top of page

Updated: Oct 24, 2023

Shaun Roberts to Show at the MET with "Parables of Mayhem"

Roberts, Shaun. "No Man's Land." 2021. Oil on canvas. 24 h x 20 w in.

The Museum of East Texas welcomes Lufkin native and associate professor of art at Stephen F. Austin State University Shaun Roberts. His show, "Parables of Mayhem" opens on September 9, 2023 and closes on October 14, and it is one you don't want to miss. He is an artist whose mark in the art world continues to gain notice and we are delighted to have his works in our large gallery this fall.

Artist Bio:

Shaun Roberts received his BFA in painting from Stephen F. Austin State University in 2010 and earned his MFA in painting and drawing from the University of Washington in 2012. Upon graduation from the University of Washington, Shaun was awarded the Joan Mitchel Foundation Grant for graduating MFA students. He was recently awarded a residency to work alongside painter Odd Nerdrum in Norway for over two months. Shaun is currently an associate professor of art at Stephen F. Austin State University and painting area coordinator. Shaun has been in several group and solo exhibitions spanning over 20 states, including First Street Gallery, NY, Art Museum of South East Texas, TX, Southern Mississippi Museum of Art, MS Eastern Kentucky University, KY and the Gadsden Museum of Art, AL.

Artist Statement:

Parables of Mayhem, featuring self-portraits and narratives, brings together some twenty works produced over the past six years. Themes of pandemonium, desperation, the enduring human spirit, and its capacity for redemption are found throughout all the paintings. Time and place are unmoored, conjuring a post-industrial society, perhaps depicting another era or universe altogether. My paintings are influenced by allegory, and the universal human condition. They attempt to unearth and understand mysteries and terrors about ourselves. Self-portraiture is one way of exploring this. By placing myself in the settings and situations, imagining myself as the character day after day, and looking in the mirror struggling with the work, I hope to connect with the viewer and bring a genuine expression that can resonate today as we, too, are in uncertain times.

I look to classical and contemporary sources alike. I recognize something beneath the surface level stories in 17th-century genre painters like Frans Hals or Adriaen Brouwer. The characters' expressions turn mysterious, mischievous, or even melancholy if you look into their eyes. I like to imagine what struggles they are dealing with in their lives. How can I relate to or learn from them today?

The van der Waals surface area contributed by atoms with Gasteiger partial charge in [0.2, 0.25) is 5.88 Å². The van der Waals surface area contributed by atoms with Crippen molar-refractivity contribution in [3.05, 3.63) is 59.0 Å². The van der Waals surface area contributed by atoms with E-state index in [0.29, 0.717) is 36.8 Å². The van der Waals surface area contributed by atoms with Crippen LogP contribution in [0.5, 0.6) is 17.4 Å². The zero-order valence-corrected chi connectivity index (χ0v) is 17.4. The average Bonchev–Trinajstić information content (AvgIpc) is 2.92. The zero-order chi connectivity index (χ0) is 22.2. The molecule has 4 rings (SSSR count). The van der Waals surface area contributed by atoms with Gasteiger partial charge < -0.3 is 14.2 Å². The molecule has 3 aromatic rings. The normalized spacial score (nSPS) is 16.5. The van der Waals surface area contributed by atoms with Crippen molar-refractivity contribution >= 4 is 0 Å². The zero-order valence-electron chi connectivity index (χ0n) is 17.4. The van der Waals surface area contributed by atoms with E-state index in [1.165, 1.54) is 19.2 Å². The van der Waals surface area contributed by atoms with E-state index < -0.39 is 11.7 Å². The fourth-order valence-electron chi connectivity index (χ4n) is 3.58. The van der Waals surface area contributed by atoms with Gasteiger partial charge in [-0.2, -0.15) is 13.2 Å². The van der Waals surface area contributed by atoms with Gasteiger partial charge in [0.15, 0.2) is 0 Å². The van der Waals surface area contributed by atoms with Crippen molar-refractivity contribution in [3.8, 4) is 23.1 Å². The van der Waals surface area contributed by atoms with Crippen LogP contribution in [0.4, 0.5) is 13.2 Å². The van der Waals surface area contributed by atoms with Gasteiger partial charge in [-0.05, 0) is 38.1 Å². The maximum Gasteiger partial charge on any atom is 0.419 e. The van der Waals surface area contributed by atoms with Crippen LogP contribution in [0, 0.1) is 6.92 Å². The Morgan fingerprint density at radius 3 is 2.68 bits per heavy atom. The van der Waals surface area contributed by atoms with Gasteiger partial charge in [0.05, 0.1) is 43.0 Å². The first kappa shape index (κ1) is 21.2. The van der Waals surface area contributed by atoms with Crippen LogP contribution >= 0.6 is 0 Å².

In contemporary sources such as Corneliu Baba or Odd Nerdrum, I am interested in how the artists take from a fountain of art history. I see influences of both Millet and Soutine in Baba's works. Nerdrum pulls from his Viking heritage with figures in a primitive setting painted in a late Rembrandt style mixing modern objects ranging from rifles to wheelchairs, unhinging time altogether.

What is interesting to me, regardless of setting or circumstance, are the interactions of the characters and how a kind of community exists and supports one another even when things seem to be falling apart. How they endure. I see this in their eyes and expressions. These qualities resonated so strongly that I felt compelled to apply for and was awarded a two-month residency to work alongside Nerdrum at his studio in Norway. Nerdrum showed me how to strive in a painting, balancing multiple layers of psychology that will keep the viewer’s attention. The light behind the eyes. According to Nerdrum, the character must appear to breathe and think in a good painting. There should be more than just one story or interpretation; every paint stroke should look like a scar.

Today, storytelling is more relevant than ever. As a society, we have become self-absorbed in digital worlds where media has replaced meaningful relationships, detached us from, and distorted our realities, destroying our empathy for one another. Engaging the paintings in Parables of Mayhem is like watching our fate snap back at us like a boomerang. The works dig to the core of fraught ambivalence. By underscoring the simultaneity of time and experience in our divisive world, they capture the perils of today's news while at the same time painting unsettling portraits of what may lie down the road. Beneath every act of degradation or violence, there pulses a vein of grace, a redemptive potential yearning to be tapped.

For more information about this artist, we highly encourage you to read this interview from 2016, which gives insight into his background and his work:

74 views0 comments

Recent Posts

See All


bottom of page